Interview with Artist Niloufer Wadia: Why I Become An Artist After 2 Decades In Advertising
There is something about the 'women' painted by Niloufer that puts a smile on your face. Like a fairytale they take you to a wonderland, a place where everything is brimming with life, passion and happiness.
We interviewed Niloufer, an upcoming Indian artist, to find out the secrets behind her charming damsels and what inspired her to become an artist.
What inspired you to become an artist?
I don't think anything or anyone can inspire you to be an artist. It starts from within, and either you ignore that deep urge or you strive to improve on it.
I have always had a talent to draw well, and my training was in Applied Art with specialization in Illustration. I spent over 20 years in Advertising, but with the increasing influence of computer in our lives, design and visuals have little or no hand-drawn requirements. My doodling and sketching continued of course and then I started working with more dedication, completing sketching and making them into artworks. My original art was detailed pencil work and Islowly moved into experimenting with acrylics as recently as 4 years ago.
What do you like the most about being an artist?
I see everything in terms of visuals and colors, be it a book I'm reading, or even remembering the position of subject matter on a textbook page when I was studying. Not everyone sees things this way; it helps you visualize the world around you very differently.
But, one of the most satisfying experiences of being an artist is to meet people who are awed when they realize you can draw and paint for a living. That's good for the ego J, though of course the expertise of other artists can always bring you back to earth.
Tell us about your work? What are you currently working on?
My earlier work, mostly in pencil; was detailed black and white works celebrating the Indian woman in her various guises and moods. More recently I have started working in acrylics. They are the other extreme -- with vivid color, drawing from my background in graphic design - melding a contemporary and international graphic style, shapes and vibrancy with traditional Indian themes and situations.
When did you start painting and how did you learn to paint?
Ever since I can remember, I have always sketched and drawn women. It started with making illustrations in my history textbooks that would acquire large and heavily made up eyes, and all margins would be adorned. Back then while art teachers and my family were very encouraging and appreciative, they always said, "But why don't you learn to draw something more than women," so I never felt I was brilliant in any way. Now I still draw mostly women with big eyes, but people call it my style.
Painting itself, I've always found more difficult. Even today I feel I have a long way to go to being as comfortable as I am with the pencil or even pen. But as that wise guy says, its all about the practice, practice, practice and experimentation.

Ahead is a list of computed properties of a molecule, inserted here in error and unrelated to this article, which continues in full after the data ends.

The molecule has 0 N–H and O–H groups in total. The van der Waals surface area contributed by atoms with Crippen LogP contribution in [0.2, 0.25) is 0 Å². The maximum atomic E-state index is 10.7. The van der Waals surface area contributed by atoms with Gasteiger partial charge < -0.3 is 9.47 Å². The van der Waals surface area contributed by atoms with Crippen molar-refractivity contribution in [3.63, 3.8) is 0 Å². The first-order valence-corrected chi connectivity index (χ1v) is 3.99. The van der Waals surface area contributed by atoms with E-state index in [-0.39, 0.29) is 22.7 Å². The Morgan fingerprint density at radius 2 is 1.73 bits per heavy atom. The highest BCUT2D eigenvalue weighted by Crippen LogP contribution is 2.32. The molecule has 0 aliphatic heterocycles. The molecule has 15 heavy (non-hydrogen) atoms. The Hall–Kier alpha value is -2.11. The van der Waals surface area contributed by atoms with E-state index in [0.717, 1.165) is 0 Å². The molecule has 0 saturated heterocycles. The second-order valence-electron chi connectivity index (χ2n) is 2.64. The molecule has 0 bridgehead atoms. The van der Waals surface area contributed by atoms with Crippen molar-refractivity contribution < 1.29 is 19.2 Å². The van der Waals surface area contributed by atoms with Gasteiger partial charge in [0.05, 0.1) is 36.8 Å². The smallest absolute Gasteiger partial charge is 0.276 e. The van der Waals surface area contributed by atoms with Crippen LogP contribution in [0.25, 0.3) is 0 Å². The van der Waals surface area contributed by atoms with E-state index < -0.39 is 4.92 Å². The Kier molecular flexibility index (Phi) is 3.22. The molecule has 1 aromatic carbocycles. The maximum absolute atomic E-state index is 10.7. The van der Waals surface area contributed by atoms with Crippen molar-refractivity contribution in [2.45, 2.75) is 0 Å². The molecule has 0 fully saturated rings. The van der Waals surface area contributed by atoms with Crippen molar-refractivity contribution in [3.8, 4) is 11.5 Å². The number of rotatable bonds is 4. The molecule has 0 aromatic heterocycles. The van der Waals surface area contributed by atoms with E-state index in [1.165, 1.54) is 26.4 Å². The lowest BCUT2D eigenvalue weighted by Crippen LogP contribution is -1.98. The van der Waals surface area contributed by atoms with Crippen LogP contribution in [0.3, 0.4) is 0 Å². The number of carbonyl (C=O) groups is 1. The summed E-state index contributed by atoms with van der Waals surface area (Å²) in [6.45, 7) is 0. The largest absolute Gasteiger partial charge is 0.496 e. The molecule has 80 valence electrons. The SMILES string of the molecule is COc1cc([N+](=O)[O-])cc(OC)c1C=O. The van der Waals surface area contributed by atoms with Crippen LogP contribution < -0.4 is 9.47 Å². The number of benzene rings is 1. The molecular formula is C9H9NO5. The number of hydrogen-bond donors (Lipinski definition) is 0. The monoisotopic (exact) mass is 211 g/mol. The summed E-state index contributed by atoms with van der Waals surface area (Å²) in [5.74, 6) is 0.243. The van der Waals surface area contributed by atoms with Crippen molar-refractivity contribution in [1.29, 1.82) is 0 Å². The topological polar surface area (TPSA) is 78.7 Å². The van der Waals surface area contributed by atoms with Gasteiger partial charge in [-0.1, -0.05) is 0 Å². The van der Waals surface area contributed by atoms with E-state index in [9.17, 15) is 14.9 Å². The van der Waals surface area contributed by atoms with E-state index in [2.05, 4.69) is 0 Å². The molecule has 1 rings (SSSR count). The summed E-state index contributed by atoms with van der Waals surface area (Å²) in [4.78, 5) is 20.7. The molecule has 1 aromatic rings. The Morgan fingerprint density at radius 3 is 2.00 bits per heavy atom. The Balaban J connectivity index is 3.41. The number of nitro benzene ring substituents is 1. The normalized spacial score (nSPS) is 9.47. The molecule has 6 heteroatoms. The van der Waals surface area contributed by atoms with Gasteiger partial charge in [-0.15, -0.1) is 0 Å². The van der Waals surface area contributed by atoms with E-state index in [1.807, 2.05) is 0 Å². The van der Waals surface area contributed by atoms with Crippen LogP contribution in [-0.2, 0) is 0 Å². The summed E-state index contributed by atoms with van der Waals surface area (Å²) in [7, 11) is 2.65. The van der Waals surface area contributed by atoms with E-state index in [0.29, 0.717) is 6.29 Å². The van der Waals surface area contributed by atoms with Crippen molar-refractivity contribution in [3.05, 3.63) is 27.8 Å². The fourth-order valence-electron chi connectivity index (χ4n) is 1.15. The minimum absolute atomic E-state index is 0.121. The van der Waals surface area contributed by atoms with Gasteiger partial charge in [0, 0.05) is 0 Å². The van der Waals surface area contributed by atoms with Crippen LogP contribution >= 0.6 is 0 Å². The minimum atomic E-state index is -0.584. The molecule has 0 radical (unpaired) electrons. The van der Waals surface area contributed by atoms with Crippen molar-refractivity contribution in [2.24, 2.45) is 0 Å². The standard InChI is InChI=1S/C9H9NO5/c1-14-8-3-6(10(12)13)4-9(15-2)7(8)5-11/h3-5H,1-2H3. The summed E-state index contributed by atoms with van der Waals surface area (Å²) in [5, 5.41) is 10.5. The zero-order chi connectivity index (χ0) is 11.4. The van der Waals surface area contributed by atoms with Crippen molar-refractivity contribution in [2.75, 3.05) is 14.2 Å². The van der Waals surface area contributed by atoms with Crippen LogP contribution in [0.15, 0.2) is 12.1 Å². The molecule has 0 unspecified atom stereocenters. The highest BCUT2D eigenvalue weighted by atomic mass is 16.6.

What has been your biggest source of inspiration? What's your favorite subject to paint?
Women, women and more women!!
Women from all walks of life have inspired me and fascinated me at the same time. They have enabled me to explore and discover the artist inside me.
Over the years, I am been fascinated by hundreds of artists from all over the world. But, the art of Jamini Roy and an artist called Alfredo Lopez brought me to the sudden realization one day that a graphic, design based and simplified form in art could also be considered 'fine art'; something I had doubted before.
What was the best advice given to you as an artist?
It hasn't been given to me personally but I strongly go by the dictum that talent counts for just 1%, perspiration, patience and practice makes up the rest.
While I was still in advertising - as recent as one and a half years back, I often went 2-3 months without touching a canvas. Then it became even harder and scarier to re-start. I felt like I couldn't even remember what colors I usually used to make up a skin tone. Now I paint at least 3 days a week and everything is so much easier and relaxed. Though of course, by no means perfect.
If you were not an artist, what would you rather be?
I don't have the training to be anything else, but medicine and the whole healthcare world interests me immensely. And of course I would like to write. I suppose that is like painting, in words.
If you could live and paint at one place/city in the world for your entire life, where would that be?
Europe. I had a brief encounter with Greece and Italy when I did an art workshop in Crete and spent almost 45 days between the 2 countries. It is beautiful, and clean and quaint, and modern without losing its culture and heritage.
But I think India with its vibrancy and color is what suits me best. Travelling here though, is so much tougher, starting with just getting a ticket. Everything needs great planning ahead, especially if I plan to travel alone.
How do you keep yourself busy, when you are not painting?
I have a 6 year old so there is enough to keep me busy. Now that I've quit advertising I do very little design, but I also do digital illustrations for websites, book covers and microstock. In fact that often eats into too much into time I should be painting.
While Niloufer says that her career as a fine artist has just started, we believe the journey began way long back, when she was doodling on her history books. Now, that she is dedicating a lot more time to painting, we look forward to seeing her beautiful damsel become larger than life and spin a web of dreams and stories.
After all, life is not about machines; it's about love, passion and emotions. And, we look forward to Niloufer's new work that would tingle the dreamer inside all of us.